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Seizure dogs to the rescue

The bond between dogs and their people is complex and rewarding to say the least. For assistance dogs, that bond can mean the difference between life and death.
The bond between dogs and their people is complex and rewarding to say the least. For assistance dogs, that bond can mean the difference between life and death.
Photo by Michael Dodge/Getty Images

Dogs predicting seizures are not new, but they are remarkable. According to an Animal Planet article, the science of predicting seizures is yet another reason dogs are truly man's best friend.

Whether seizures are caused by epilepsy or other neurological conditions, involuntary seizures can cause significantly less damage if the individual knows in advance that a seizure is imminent. This allows time to move to a safe area without sharp objects that could cause secondary injuries from falls associated with a seizure. Assistance dogs include seizure alert dogs (to sense and warn of upcoming seizures) and seizure response dogs (to provide assistance during and after a seizure). According to the Animal Planet article, many medical professionals believe there are dogs with the ability to predict seizures, but are wary of relying on them 100 percent.

Owners of seizure alert dogs report that their canine companions typically begin warning them of impending seizures anywhere from 30 seconds to 45 minutes prior to an episode. Each dog has its own style of alerting, including pawing, barking, circling and making close eye contact. Seizure response dogs have even been known to lie down next to or on top of the person having a seizure, providing their owners comfort and preventing unintentional injury.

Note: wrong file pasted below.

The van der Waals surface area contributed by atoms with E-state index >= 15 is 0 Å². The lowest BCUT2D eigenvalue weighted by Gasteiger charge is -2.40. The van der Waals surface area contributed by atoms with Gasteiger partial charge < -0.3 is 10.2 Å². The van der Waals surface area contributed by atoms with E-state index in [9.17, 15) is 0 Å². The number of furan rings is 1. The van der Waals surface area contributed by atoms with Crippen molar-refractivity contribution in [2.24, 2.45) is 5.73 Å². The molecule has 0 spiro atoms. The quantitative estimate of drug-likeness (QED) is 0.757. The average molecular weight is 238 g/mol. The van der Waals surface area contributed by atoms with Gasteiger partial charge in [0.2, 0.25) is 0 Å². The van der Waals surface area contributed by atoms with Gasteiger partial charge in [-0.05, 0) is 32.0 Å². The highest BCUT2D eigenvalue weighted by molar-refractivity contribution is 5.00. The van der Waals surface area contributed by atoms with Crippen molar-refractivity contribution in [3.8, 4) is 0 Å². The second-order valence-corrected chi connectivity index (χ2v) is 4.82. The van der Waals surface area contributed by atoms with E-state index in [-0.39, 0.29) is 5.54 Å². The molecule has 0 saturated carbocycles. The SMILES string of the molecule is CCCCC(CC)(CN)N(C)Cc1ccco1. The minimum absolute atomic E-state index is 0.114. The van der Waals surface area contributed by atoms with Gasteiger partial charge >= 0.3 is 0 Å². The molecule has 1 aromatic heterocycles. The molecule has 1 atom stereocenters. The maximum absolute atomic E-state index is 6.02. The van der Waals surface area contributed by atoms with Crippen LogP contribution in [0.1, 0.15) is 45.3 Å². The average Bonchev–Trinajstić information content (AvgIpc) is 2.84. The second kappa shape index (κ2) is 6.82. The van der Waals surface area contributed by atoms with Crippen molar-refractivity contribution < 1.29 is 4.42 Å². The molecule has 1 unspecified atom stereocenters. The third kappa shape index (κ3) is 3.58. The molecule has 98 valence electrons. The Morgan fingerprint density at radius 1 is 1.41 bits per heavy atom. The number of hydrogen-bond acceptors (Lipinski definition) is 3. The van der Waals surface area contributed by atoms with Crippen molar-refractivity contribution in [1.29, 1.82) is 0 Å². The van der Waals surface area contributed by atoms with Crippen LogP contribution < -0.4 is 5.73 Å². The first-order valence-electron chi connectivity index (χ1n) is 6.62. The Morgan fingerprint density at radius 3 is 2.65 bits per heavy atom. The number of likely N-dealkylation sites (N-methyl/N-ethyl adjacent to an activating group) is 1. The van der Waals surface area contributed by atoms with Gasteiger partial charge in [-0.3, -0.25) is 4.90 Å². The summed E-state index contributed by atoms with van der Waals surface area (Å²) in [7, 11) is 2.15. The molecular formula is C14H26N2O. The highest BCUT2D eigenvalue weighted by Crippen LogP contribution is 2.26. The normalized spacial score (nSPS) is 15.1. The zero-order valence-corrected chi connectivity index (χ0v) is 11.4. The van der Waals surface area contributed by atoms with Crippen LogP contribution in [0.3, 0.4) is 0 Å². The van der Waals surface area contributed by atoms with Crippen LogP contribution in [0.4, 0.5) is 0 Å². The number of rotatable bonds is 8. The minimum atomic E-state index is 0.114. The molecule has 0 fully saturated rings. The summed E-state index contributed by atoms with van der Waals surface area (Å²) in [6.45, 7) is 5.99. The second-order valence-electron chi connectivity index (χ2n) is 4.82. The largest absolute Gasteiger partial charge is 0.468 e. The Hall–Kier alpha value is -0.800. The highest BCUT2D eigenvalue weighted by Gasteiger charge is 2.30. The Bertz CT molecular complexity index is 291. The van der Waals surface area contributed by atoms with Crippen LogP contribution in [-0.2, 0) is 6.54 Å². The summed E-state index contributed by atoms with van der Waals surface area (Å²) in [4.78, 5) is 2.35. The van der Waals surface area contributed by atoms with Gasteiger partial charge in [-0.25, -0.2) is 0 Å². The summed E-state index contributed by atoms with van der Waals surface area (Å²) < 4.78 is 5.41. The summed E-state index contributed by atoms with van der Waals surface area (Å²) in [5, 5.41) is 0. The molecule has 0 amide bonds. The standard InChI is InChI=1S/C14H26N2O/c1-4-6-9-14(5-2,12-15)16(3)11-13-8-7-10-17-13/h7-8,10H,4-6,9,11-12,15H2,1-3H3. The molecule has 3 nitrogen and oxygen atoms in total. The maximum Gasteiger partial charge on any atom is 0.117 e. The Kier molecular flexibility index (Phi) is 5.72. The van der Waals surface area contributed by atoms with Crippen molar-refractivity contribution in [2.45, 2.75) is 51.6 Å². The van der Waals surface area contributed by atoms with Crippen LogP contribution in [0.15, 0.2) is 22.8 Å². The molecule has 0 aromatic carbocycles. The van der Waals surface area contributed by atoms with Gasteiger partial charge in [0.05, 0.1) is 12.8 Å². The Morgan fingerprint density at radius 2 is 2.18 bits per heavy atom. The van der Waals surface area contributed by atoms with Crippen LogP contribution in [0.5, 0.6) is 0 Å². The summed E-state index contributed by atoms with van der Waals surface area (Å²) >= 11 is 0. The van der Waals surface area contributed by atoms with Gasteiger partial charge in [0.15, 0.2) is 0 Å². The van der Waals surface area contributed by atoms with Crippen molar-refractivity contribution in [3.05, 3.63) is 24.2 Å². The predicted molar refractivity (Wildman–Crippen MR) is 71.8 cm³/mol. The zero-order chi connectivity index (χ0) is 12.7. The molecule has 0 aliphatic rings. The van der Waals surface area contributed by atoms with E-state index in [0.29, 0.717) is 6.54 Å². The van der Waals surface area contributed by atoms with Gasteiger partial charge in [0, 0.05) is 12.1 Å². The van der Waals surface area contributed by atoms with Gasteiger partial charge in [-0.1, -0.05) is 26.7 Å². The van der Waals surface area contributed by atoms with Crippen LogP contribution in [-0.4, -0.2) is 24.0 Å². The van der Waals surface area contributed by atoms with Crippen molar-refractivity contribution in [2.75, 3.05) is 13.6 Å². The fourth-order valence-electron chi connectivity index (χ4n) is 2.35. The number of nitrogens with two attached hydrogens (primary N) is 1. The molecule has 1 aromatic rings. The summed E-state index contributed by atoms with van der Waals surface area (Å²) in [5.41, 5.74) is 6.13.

How do they do it?

Because they are sensitive to subtle physical and biological cues most humans don't notice, dogs are ideal companions to alert an individual of impending seizure activity. One popular theory is that a dog's superior sense of smell helps to predict an imminent seizure. Others believe that dogs are more sensitive to body language than humans, so they can pick up on tiny changes in behavior and movement that occur prior to seizures.

According to the Canine Assistants websites, they train seizure response dogs as follows:

"Following general training, seizure response dogs are trained to perform one of the following behaviors, depending on the recipient's need: remain next to the person during the course of a seizure, summon help in a controlled environment, or retrieve a phone prior to the seizure when indicated by the recipient. Certain dogs may even develop the ability to predict and react in advance to an oncoming seizure once they are placed with their recipient."

The bottom line?

If you or someone you know is susceptible to seizure activity, research the possibility of an assistance dog to help provide benefits far beyond companionship. It may mean the difference between life and death.